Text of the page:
## rescor(week1,week4) 0.42 0.08 0.24 0.56 1.00 3800
## rescor(week2,week4) 0.71 0.05 0.60 0.80 1.00 3129
## rescor(week1,week6) 0.32 0.09 0.14 0.49 1.00 3557
## rescor(week2,week6) 0.53 0.07 0.37 0.66 1.00 3500
## rescor(week4,week6) 0.76 0.04 0.67 0.84 1.00 3506
## rescor(week1,week8) 0.17 0.10 -0.03 0.36 1.00 3875
## rescor(week2,week8) 0.33 0.09 0.14 0.50 1.00 3791
## rescor(week4,week8) 0.55 0.07 0.39 0.68 1.00 3528
## rescor(week6,week8) 0.85 0.03 0.78 0.90 1.00 3724
## Tail_ESS
## rescor(week1,week2) 3313
## rescor(week1,week4) 3299
## rescor(week2,week4) 3356
## rescor(week1,week6) 3151
## rescor(week2,week6) 2833
## rescor(week4,week6) 2767
## rescor(week1,week8) 3453
## rescor(week2,week8) 3145
## rescor(week4,week8) 3300
## rescor(week6,week8) 3391
##
## Samples were drawn using sampling(NUTS). For each parameter, Eff.Sample
## is a crude measure of effective sample size, and Rhat is the potential
## scale reduction factor on split chains (at convergence, Rhat = 1).
```

Next, I’ll extract the posterior samples from the MCMC.

```
p_1 <- posterior_samples(fit_1)
dim(p_1)
```

`## [1] 4000 58`

We can see that we have 4000 samples from 58 “parameters”. Actually, only the first 40 are what I would think of as model parameters, e.g., (printing the head of columns 1,2,3)

`head(p_1[,c(1,2,3)])`

```
## b_week1_Intercept b_week2_Intercept b_week4_Intercept
## 1 0.5154750 -5.1858678 -3.870133
## 2 1.6749945 -3.3279521 -2.459063
## 3 3.1583047 -0.7224206 4.742484
## 4 3.4688916 1.9246520 2.719808
## 5 4.2199799 -0.7346923 5.604683
## 6 0.4128793 -4.0833588 -2.098488
```

the rest are samples from the predictive distribution of the missing data, e.g., (printing the head of columns 51,52,53)

`head(p_1[,c(51,52,53)])`

```
## Ymi_week8[9] Ymi_week8[18] Ymi_week8[20]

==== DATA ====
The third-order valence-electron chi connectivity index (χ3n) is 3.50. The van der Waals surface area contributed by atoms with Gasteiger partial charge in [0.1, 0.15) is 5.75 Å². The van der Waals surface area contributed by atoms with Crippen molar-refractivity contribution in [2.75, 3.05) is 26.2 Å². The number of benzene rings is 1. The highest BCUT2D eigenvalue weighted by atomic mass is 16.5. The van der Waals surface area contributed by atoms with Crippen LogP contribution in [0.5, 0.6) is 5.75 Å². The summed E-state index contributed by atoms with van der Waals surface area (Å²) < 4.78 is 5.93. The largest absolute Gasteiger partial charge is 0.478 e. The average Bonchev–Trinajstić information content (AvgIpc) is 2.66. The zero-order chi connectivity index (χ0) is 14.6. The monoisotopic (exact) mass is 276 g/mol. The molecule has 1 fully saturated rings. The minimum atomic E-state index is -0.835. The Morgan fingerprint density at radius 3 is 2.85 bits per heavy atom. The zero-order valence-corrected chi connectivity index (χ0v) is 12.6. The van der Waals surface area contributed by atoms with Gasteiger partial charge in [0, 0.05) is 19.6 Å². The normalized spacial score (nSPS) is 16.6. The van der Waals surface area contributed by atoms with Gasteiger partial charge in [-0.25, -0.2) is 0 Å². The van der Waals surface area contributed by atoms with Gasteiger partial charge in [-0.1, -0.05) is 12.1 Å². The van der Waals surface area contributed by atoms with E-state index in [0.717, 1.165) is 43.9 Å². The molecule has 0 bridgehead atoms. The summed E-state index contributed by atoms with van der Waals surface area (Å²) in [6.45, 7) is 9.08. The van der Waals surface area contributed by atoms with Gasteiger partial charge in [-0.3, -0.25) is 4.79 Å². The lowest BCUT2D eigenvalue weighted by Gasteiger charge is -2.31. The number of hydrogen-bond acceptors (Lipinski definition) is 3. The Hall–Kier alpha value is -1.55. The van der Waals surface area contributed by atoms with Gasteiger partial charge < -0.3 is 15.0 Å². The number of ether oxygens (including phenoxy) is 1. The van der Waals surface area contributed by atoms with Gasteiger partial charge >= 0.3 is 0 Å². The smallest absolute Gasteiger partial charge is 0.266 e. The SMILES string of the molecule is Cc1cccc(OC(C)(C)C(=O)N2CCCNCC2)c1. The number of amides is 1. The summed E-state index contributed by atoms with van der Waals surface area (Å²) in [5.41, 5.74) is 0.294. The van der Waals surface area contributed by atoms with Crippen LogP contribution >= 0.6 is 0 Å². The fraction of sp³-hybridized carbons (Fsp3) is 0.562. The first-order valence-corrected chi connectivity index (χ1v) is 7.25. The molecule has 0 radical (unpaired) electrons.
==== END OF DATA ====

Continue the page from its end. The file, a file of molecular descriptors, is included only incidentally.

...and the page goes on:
## 1 -4.059760 -13.807886 -5.103871
## 2 -3.287829 -6.579197 -10.596638
## 3 -2.680057 1.211975 -10.349368
## 4 -1.487953 -8.258051 -5.253324
## 5 -4.687085 -11.235663 -10.320470
## 6 -1.184016 -5.524158 -5.053344
```

We see this corresponds to missing data on the week 8 variable in rows 9,18, and 20, respectively, of the original data set (`low_data_1`

).

That’s the beautiful thing about MCMC. I can sample from the predictive distribution of the missing data “for free”. To create mulitple imputed data sets, all I need to do is extract samples from the MCMC chain and use them to fill in the missing data in the original data set.

To actually do this, I need to introduce a small piece of ugly code (sorry!). Essentially, I’m extracting the location of the missing data in the original data set via the column names of the MCMC object.

I’m creating 5 imputed data sets because that’s all I’m prepared to type (one could easily take more and create a function to avoid typing). As I have 4000 (correlated) samples from the posterior, and need to create 5 imputed data sets, I’m picking out rows 800, 1600, 2400, 3200 and 4000.

```
### create 5 copies of the data set (TRT 1), plus original (labelled 0).
low_data_1_0 <- low_data_1 %>% mutate(.id = PATIENT, .imp = 0)
low_data_1_1 <- low_data_1 %>% mutate(.id = PATIENT, .imp = 1)
low_data_1_2 <- low_data_1 %>% mutate(.id = PATIENT, .imp = 2)
low_data_1_3 <- low_data_1 %>% mutate(.id = PATIENT, .imp = 3)
low_data_1_4 <- low_data_1 %>% mutate(.id = PATIENT, .imp = 4)
low_data_1_5 <- low_data_1 %>% mutate(.id = PATIENT, .imp = 5)
### extract the positions of NAs in data set that need to be replaced.
s_1_1 <- str_split(names(p_1), "Ymi_", simplify = TRUE)
s_2_1 <- str_split(s_1_1[,2], "\\[", simplify = TRUE)
col_i_1 <- s_2_1[,1]